10 Questions: Dan Landsberg of Tillman's Roadhouse

Categories: Ten Questions

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Landsberg (left) and the folks behind Tillman's Roadhouse.
After graduating from the California Culinary Academy, Landsberg cooked at restaurants in Sacramento and San Francisco. However, he became a star after moving to Dallas in 1996.

Working alongside David Holben and Gilbert Garza, he helped open Toscana. From there, he worked high end places like Seventeen Seventeen, the Atruim Cafe and hosting events for the Dallas Museum of Art. He even assisted Stephan Pyles' nationally recognized kitchen.

Pretty fancy digs and pretty big names, all of them. So why does he like hanging out in a roadhouse with a Shiner in hand...?

1. So what's a fine dining chef like you doing in a roadhouse? We are trying to carry on Ricky Tillman's tradition, that fine dining doesn't have to cost and arm and a leg. We want people to walk away thinking 'that was fun.'

2. Does the rise of Oak Cliff surprise you? I don't know if it's surprising. Neighborhoods go through cyclical periods--it was down and then it came back, and it's still on the rise. There's a lot of character here. And it's nice to see restaurants like Bolsa and Eno's.

3. You're one of the chefs who trained under David Holben... Before meeting him, I didn't know a lot about him. But he's the largest contributor to how I run a kitchen--even down to the wording on a menu. There are a lot of great chefs in Dallas, but he's quiet, steady and does it the right way. He's my mentor. I don't know why he hasn't received the media accolades of a Pyles or Fearing.

4. Are menus getting too wordy? You know, it's important to list the origin of ingredients if it's a specialty item. It helps add value--and at high end restaurants people expect to see it.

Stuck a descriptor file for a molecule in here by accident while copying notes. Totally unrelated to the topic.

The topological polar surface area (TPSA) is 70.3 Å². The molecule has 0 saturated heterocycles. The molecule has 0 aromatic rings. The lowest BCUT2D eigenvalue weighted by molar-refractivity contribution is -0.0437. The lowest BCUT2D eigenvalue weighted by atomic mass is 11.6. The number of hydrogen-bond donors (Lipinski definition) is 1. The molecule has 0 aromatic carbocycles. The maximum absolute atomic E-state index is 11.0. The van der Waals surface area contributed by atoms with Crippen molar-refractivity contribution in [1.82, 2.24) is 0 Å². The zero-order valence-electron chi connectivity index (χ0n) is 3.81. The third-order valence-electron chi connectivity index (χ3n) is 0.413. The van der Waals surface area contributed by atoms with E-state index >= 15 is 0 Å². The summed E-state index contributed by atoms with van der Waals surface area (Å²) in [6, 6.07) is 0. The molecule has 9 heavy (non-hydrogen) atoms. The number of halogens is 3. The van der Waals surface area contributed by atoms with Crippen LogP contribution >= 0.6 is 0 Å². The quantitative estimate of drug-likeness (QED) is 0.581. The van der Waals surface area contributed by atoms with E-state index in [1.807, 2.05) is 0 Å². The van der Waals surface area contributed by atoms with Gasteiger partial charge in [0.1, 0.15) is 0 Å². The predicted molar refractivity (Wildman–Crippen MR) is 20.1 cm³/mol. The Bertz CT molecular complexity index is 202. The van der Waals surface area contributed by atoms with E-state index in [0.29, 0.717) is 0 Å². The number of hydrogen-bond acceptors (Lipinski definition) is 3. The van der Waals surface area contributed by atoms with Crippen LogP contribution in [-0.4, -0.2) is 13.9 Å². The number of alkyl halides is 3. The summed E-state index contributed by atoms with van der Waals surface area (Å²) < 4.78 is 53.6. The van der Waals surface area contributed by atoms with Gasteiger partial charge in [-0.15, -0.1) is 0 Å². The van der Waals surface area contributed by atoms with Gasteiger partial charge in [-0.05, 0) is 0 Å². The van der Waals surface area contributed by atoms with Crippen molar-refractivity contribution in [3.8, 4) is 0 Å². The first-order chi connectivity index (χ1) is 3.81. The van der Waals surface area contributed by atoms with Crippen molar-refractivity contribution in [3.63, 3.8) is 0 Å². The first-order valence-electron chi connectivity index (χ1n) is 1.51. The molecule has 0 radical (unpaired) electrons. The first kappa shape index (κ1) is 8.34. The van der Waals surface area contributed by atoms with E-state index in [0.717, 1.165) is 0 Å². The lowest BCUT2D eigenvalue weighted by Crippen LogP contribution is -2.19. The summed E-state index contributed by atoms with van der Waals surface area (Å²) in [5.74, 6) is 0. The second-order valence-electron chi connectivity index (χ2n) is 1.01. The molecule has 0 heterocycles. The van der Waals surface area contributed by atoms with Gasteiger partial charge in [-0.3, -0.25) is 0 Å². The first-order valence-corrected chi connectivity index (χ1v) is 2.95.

5. Is it hard to write a menu? I guess if you really love and understand the concept--you know what the public wants to see, but to make it your own it can be challenging. Tillman's Roadhouse is vernacular Texan, which opens the door for creativity. I haven't looked at writing a menu as a difficult thing. What do people like, what's fun and what won't they expect.

6. Do you ever stop learning as a chef? I haven't yet and I pray that I don't. The neat thing is the more people you work with, the more you learn from their experiences, from your sous chef to the dishwasher.

7. Anything you hate to eat? Oh, boy. You know, if it's prepared properly, I'm open for anything.

8. Even junk food? At home, we do a lot of grilling. I love making pizza dough--light up the fireplace, throw on a stone. We don't have a lot of convenience items. Chocolate ice cream, maybel

9. You must sneak into McDonald's once in awhile...I try not to. If I'm going for fast food, it's going to be Whataburger.

10. OK, roadhouse chef, how about cheap beer? Shiner. Oh yeah. I took me 25 years to taste my first--because I didn't move here until I was 25--but that's what's in my fridge at home.

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